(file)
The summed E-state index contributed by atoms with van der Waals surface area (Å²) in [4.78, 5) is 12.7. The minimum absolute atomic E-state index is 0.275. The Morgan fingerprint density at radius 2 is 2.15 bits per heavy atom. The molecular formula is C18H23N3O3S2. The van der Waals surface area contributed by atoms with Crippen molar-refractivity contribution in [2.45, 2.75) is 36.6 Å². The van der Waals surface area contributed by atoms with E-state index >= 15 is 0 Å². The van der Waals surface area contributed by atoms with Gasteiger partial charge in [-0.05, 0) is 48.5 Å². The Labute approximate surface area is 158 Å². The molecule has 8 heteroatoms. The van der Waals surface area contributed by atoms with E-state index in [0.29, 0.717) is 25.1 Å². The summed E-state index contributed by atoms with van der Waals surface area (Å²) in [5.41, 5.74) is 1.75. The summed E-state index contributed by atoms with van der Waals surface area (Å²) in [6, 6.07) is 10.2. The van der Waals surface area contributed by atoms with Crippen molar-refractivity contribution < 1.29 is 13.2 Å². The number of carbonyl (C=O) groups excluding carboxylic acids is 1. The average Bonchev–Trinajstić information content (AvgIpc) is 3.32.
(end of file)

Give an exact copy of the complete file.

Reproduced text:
The summed E-state index contributed by atoms with van der Waals surface area (Å²) in [4.78, 5) is 12.7. The minimum absolute atomic E-state index is 0.275. The Morgan fingerprint density at radius 2 is 2.15 bits per heavy atom. The molecular formula is C18H23N3O3S2. The van der Waals surface area contributed by atoms with Crippen molar-refractivity contribution in [2.45, 2.75) is 36.6 Å². The van der Waals surface area contributed by atoms with E-state index >= 15 is 0 Å². The van der Waals surface area contributed by atoms with Gasteiger partial charge in [-0.05, 0) is 48.5 Å². The Labute approximate surface area is 158 Å². The molecule has 8 heteroatoms. The van der Waals surface area contributed by atoms with E-state index in [0.29, 0.717) is 25.1 Å². The summed E-state index contributed by atoms with van der Waals surface area (Å²) in [5.41, 5.74) is 1.75. The summed E-state index contributed by atoms with van der Waals surface area (Å²) in [6, 6.07) is 10.2. The van der Waals surface area contributed by atoms with Crippen molar-refractivity contribution < 1.29 is 13.2 Å². The number of carbonyl (C=O) groups excluding carboxylic acids is 1. The average Bonchev–Trinajstić information content (AvgIpc) is 3.32.